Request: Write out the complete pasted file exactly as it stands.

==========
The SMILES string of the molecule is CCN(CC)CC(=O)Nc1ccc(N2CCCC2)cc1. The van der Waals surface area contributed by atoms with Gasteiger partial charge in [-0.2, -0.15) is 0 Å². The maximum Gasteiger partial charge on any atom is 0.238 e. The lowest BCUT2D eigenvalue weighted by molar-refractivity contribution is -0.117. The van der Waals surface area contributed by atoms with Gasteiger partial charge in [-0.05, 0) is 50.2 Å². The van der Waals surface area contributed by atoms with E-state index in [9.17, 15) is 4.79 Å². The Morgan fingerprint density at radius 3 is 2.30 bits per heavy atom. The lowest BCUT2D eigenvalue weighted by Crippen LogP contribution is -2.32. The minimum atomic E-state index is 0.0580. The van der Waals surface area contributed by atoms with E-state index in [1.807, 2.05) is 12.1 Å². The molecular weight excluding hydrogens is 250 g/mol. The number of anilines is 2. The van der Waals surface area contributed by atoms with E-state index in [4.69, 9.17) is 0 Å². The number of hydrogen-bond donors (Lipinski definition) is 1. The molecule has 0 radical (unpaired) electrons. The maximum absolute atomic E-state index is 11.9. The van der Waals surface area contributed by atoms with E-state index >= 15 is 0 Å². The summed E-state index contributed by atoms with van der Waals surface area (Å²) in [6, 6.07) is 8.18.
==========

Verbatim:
The SMILES string of the molecule is CCN(CC)CC(=O)Nc1ccc(N2CCCC2)cc1. The van der Waals surface area contributed by atoms with Gasteiger partial charge in [-0.2, -0.15) is 0 Å². The maximum Gasteiger partial charge on any atom is 0.238 e. The lowest BCUT2D eigenvalue weighted by molar-refractivity contribution is -0.117. The van der Waals surface area contributed by atoms with Gasteiger partial charge in [-0.05, 0) is 50.2 Å². The van der Waals surface area contributed by atoms with E-state index in [9.17, 15) is 4.79 Å². The Morgan fingerprint density at radius 3 is 2.30 bits per heavy atom. The lowest BCUT2D eigenvalue weighted by Crippen LogP contribution is -2.32. The minimum atomic E-state index is 0.0580. The van der Waals surface area contributed by atoms with E-state index in [1.807, 2.05) is 12.1 Å². The molecular weight excluding hydrogens is 250 g/mol. The number of anilines is 2. The van der Waals surface area contributed by atoms with E-state index in [4.69, 9.17) is 0 Å². The number of hydrogen-bond donors (Lipinski definition) is 1. The molecule has 0 radical (unpaired) electrons. The maximum absolute atomic E-state index is 11.9. The van der Waals surface area contributed by atoms with E-state index >= 15 is 0 Å². The summed E-state index contributed by atoms with van der Waals surface area (Å²) in [6, 6.07) is 8.18.